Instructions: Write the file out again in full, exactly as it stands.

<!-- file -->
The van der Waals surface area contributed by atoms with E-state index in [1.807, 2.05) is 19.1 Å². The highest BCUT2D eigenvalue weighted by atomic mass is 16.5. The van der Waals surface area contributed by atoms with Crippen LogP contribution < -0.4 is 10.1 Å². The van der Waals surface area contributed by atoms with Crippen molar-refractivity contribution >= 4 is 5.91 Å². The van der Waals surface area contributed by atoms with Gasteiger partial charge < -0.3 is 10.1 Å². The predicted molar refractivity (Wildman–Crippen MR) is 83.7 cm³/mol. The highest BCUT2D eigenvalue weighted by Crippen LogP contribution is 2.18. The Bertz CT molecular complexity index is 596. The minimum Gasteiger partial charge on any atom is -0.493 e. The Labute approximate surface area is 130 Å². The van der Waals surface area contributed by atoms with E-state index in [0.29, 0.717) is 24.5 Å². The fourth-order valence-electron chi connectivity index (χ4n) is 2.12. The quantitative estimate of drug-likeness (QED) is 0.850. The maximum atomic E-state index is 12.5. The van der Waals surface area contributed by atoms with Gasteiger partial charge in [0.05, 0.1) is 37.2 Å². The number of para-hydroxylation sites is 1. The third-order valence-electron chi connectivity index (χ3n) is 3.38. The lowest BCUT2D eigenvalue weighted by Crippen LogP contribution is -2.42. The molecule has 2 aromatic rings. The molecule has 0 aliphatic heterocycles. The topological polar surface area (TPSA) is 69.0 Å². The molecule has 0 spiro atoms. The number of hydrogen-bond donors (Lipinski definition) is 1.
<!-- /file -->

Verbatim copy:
The van der Waals surface area contributed by atoms with E-state index in [1.807, 2.05) is 19.1 Å². The highest BCUT2D eigenvalue weighted by atomic mass is 16.5. The van der Waals surface area contributed by atoms with Crippen LogP contribution < -0.4 is 10.1 Å². The van der Waals surface area contributed by atoms with Crippen molar-refractivity contribution >= 4 is 5.91 Å². The van der Waals surface area contributed by atoms with Gasteiger partial charge < -0.3 is 10.1 Å². The predicted molar refractivity (Wildman–Crippen MR) is 83.7 cm³/mol. The highest BCUT2D eigenvalue weighted by Crippen LogP contribution is 2.18. The Bertz CT molecular complexity index is 596. The minimum Gasteiger partial charge on any atom is -0.493 e. The Labute approximate surface area is 130 Å². The van der Waals surface area contributed by atoms with E-state index in [0.29, 0.717) is 24.5 Å². The fourth-order valence-electron chi connectivity index (χ4n) is 2.12. The quantitative estimate of drug-likeness (QED) is 0.850. The maximum atomic E-state index is 12.5. The van der Waals surface area contributed by atoms with Gasteiger partial charge in [0.05, 0.1) is 37.2 Å². The number of para-hydroxylation sites is 1. The third-order valence-electron chi connectivity index (χ3n) is 3.38. The lowest BCUT2D eigenvalue weighted by Crippen LogP contribution is -2.42. The molecule has 2 aromatic rings. The molecule has 0 aliphatic heterocycles. The topological polar surface area (TPSA) is 69.0 Å². The molecule has 0 spiro atoms. The number of hydrogen-bond donors (Lipinski definition) is 1.